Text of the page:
The Minecraft server properties are difficult to understand at the best of times; it’s difficult to appreciate how the words saved in the server.properties file will have an affect on your Minecraft server. On this page I’m going to run down all of the Minecraft server properties and what they can be set to.
Below is a list of all the server properties that can be changed within the file:
Above are all of the default Minecraft server properties that will already be featured in your server.properties file after download. However, there are more settings that can be added to this file to further customise the experience on your Minecraft server.
In order to understand each of these server settings I’ve explained the affect each of them will have to your in-game world.
Generator Settings: Used to customise a superflat world to your liking.
Allow Nether: The Nether can be turned on or off in your server by switching this property between true and false.
Level Name: This setting can be changed to alter the name that your save file will have. This can also be used to add a pre-existing world into your Minecraft server by switching out your previous world’s file name into this space.
Allow Flight: Pretty straight forward; switching this setting between true and false will decide whether players on the server can double tap space to fly.
Level Type: This setting can be alternated between Default, Flat and Largebiomes to change the world type that is generated when you first begin your server.
Level Seed: By adding a level seed here you can choose which world you want to have generated at the beginning of the game. For example, you might have found a really cool spawn point you want your server to begin on.
Force Gamemode: This often overlooked setting will change whether players join the server in the gamemode they left in or in the default game mode. This can be useful to stop players falling from the sky after quitting whilst in Creative mode!
Max Build Height: This server property changes the maximum height to which players can build structures; although it does not necessarily limit the world generation to that height.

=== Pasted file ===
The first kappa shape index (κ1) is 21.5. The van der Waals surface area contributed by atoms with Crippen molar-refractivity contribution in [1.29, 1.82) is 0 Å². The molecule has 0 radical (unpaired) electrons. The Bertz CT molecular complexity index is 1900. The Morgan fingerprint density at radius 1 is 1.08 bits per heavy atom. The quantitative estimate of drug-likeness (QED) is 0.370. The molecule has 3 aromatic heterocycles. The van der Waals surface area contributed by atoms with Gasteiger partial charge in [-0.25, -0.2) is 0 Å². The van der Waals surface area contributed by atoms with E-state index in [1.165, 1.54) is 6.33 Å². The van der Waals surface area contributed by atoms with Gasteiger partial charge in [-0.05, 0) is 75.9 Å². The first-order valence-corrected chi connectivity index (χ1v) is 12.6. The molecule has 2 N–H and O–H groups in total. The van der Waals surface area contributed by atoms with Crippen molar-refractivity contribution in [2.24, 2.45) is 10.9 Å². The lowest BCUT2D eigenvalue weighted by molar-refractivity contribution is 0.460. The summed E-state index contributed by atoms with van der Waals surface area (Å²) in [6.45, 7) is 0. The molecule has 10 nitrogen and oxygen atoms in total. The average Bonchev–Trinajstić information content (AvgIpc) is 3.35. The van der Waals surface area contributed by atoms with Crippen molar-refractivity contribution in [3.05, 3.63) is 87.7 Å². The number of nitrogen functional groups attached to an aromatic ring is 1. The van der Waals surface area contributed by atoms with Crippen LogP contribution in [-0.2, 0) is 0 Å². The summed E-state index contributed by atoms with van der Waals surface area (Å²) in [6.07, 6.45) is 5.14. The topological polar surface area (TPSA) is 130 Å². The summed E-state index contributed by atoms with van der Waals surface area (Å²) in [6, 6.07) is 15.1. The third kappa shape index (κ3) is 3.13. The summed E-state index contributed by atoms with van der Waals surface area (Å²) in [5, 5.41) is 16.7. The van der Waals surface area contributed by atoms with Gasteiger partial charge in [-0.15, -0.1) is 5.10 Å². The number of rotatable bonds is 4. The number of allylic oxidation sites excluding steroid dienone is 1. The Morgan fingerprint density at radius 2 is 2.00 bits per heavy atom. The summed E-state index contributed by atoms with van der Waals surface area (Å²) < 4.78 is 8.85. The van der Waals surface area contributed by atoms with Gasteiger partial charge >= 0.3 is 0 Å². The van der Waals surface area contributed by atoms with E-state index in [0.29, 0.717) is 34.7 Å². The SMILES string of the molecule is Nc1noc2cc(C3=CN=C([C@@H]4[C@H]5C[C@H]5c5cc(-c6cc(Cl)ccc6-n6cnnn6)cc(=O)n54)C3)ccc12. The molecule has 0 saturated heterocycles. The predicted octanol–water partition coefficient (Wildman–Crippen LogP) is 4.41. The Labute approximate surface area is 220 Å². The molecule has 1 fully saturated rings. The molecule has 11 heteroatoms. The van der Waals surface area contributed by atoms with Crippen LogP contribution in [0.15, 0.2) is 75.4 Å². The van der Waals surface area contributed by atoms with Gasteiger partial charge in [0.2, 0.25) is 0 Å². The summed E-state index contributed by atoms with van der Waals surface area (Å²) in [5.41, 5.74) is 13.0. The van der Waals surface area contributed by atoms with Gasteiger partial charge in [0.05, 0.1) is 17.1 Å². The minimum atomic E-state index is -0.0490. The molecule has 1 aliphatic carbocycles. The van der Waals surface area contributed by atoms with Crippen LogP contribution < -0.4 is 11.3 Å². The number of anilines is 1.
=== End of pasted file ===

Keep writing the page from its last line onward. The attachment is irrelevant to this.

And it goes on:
Spawn NPCs: Switching this mode between true and false will change whether villagers are spawned through your game.
White List: By turning this setting to true you can compose a white-list.txt file in your Minecraft server file which will contain the names of players that are allowed on your server. Any names not on the whitelist will not be allowed to connect to your server.
Spawn Animals: Switching this setting between true and false will decide whether animals can spawn in the game.
Texture Pack: If you have more than one texture pack saved in your Minecraft server folder this setting will decide which one is used.
PVP: This property can be set to either true or false and decides whether players can hurt one another.
Difficulty: This setting can be set between 0 and 3, with 0 being Peaceful mode and 3 being Hard mode.
Gamemode: By changing this setting we can alter how players play; 0 being Survival, 1 being Creative and 2 being Adventure.
Max Players: Pretty self-explanatory, any number you put in this box will limit the amount of players that can connect to your Minecraft server at one time.
Spawn Monsters: Switching this setting between true and false can decide whether hostile mobs will spawn on your server; this is useful for giving the affect of Peaceful mode whilst also keeping other features such as hunger.
Generate Structures: This property can be set to either true or false, and will decide whether or not pre-made structures such as villages, mines or desert temples are generated at the start of every game.
View Distance: Another straight forward setting, this value can be set between 3 and 15 and decides how far players can see in the server. 15 is equivalent to “Far” render distance.
MOTD: One of the final Minecraft server properties is the MOTD setting which allows you to change the name of your server within the multiplayer menu screen. For example you could call your server “Hardcore PVP Server” or “Peaceful Creative Server”.
Other Minecraft Server Properties
It is worth noting at this point that there are some settings that are not included in the default server.properties file that you will download. These are shown below:
Hardcore: By using the “hardcore=” property you can decide whether players are banned after they die in the game, just like a single player world.
Enable Command Blocks: The “enable-command-block=” setting will let you decide whether players can create command blocks, which is generally not recommended!
Spawn Protection: The “spawn-protection=” command can set between 0 and 16 and will decide the radius in which players cannot tamper with the spawn point.